Teaching Philosophy

The purpose of higher education is to reflect an egalitarian and just society. Students learn not only by knowing facts, data, and studies in journals, books and lectures, but also through sincerely participating in a democratic process of exchange by respecting and learning from each other’s views. All these views are adjudicated by data or evidence that validate or invalidate specific perspectives, i.e., understanding what is and what is not supported by research and the limitations of existing studies. When members of the class adjust to, or at least accommodate the views supported by, evidence, then higher education gets closer to one of its goals. Specifically, it is through this open process of exchange that the purpose of the university becomes concretized: moving towards meaningful, substantive social change.
 
I foster an environment of democratic exchange and present data in the most compelling way possible, particularly by bringing practice-oriented experience. Students are expected to take an active role by asking questions, exhibiting curiosity, and keeping an open mind. Apart exams and papers, I also expect my students to write op-ed and policy reports. Knowing your audience is crucial in writing ideas so that others can understand. In the end, I actively seek anonymous feedback from students, particularly about my presentations, assignments, and readings. This iterative process improves my teaching over time and makes me a better communicator not only to students, but also to members of society.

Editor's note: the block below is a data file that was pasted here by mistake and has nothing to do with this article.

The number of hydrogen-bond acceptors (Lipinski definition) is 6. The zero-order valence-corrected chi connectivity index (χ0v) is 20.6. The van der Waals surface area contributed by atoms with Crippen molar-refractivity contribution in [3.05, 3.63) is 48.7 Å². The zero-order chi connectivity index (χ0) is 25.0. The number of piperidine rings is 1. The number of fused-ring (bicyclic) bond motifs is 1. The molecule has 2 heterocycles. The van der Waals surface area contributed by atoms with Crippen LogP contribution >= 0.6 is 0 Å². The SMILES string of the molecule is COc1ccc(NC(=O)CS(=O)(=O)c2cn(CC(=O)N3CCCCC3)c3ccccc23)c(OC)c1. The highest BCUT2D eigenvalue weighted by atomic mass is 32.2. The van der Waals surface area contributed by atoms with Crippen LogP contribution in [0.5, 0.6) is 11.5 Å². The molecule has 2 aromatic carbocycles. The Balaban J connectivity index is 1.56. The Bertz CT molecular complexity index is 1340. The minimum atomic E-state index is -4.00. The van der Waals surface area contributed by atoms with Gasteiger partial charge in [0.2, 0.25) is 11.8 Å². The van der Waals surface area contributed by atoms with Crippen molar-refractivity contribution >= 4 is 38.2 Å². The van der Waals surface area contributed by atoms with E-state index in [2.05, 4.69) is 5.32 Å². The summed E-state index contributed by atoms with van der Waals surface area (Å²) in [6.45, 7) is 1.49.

Courses

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Great Issues in International Relations

A course for incoming masters students

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Comparative Political Economy of the Global South

A course with undergraduate and graduate versions